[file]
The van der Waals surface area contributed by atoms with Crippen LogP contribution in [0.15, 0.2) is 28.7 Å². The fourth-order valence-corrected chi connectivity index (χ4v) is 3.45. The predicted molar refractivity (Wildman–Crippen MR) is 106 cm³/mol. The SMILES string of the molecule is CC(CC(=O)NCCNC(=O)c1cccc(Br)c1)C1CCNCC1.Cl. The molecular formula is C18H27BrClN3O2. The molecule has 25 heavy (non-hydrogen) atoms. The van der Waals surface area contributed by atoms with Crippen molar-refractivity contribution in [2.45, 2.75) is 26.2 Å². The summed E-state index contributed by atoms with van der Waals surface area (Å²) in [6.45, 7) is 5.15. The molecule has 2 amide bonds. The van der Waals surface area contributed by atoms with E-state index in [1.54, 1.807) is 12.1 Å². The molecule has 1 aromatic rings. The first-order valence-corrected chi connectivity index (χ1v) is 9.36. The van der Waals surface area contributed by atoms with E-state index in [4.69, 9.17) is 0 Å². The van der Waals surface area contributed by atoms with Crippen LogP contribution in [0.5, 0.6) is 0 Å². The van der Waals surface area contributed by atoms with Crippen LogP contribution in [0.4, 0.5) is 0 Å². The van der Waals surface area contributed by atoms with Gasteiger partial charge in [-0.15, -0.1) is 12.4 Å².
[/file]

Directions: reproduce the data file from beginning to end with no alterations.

The van der Waals surface area contributed by atoms with Crippen LogP contribution in [0.15, 0.2) is 28.7 Å². The fourth-order valence-corrected chi connectivity index (χ4v) is 3.45. The predicted molar refractivity (Wildman–Crippen MR) is 106 cm³/mol. The SMILES string of the molecule is CC(CC(=O)NCCNC(=O)c1cccc(Br)c1)C1CCNCC1.Cl. The molecular formula is C18H27BrClN3O2. The molecule has 25 heavy (non-hydrogen) atoms. The van der Waals surface area contributed by atoms with Crippen molar-refractivity contribution in [2.45, 2.75) is 26.2 Å². The summed E-state index contributed by atoms with van der Waals surface area (Å²) in [6.45, 7) is 5.15. The molecule has 2 amide bonds. The van der Waals surface area contributed by atoms with E-state index in [1.54, 1.807) is 12.1 Å². The molecule has 1 aromatic rings. The first-order valence-corrected chi connectivity index (χ1v) is 9.36. The van der Waals surface area contributed by atoms with E-state index in [4.69, 9.17) is 0 Å². The van der Waals surface area contributed by atoms with Crippen LogP contribution in [0.5, 0.6) is 0 Å². The van der Waals surface area contributed by atoms with Crippen LogP contribution in [0.4, 0.5) is 0 Å². The van der Waals surface area contributed by atoms with Gasteiger partial charge in [-0.15, -0.1) is 12.4 Å².